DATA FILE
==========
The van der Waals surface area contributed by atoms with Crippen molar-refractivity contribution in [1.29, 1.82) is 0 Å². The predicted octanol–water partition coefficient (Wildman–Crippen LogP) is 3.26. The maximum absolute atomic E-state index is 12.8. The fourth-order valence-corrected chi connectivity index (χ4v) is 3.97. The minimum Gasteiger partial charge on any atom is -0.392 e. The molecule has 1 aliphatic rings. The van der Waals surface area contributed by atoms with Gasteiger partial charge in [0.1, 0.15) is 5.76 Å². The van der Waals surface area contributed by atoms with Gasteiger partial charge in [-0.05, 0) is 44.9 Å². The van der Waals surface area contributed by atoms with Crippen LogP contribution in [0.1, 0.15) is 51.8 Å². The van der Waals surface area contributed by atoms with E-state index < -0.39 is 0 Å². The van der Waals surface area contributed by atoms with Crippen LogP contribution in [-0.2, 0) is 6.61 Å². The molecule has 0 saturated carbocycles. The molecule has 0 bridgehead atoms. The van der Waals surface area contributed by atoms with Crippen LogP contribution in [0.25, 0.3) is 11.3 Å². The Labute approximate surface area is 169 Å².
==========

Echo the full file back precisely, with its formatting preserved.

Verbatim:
The van der Waals surface area contributed by atoms with Crippen molar-refractivity contribution in [1.29, 1.82) is 0 Å². The predicted octanol–water partition coefficient (Wildman–Crippen LogP) is 3.26. The maximum absolute atomic E-state index is 12.8. The fourth-order valence-corrected chi connectivity index (χ4v) is 3.97. The minimum Gasteiger partial charge on any atom is -0.392 e. The molecule has 1 aliphatic rings. The van der Waals surface area contributed by atoms with Gasteiger partial charge in [0.1, 0.15) is 5.76 Å². The van der Waals surface area contributed by atoms with Gasteiger partial charge in [-0.05, 0) is 44.9 Å². The van der Waals surface area contributed by atoms with Crippen LogP contribution in [0.1, 0.15) is 51.8 Å². The van der Waals surface area contributed by atoms with E-state index < -0.39 is 0 Å². The van der Waals surface area contributed by atoms with Crippen LogP contribution in [-0.2, 0) is 6.61 Å². The molecule has 0 saturated carbocycles. The molecule has 0 bridgehead atoms. The van der Waals surface area contributed by atoms with Crippen LogP contribution in [0.25, 0.3) is 11.3 Å². The Labute approximate surface area is 169 Å².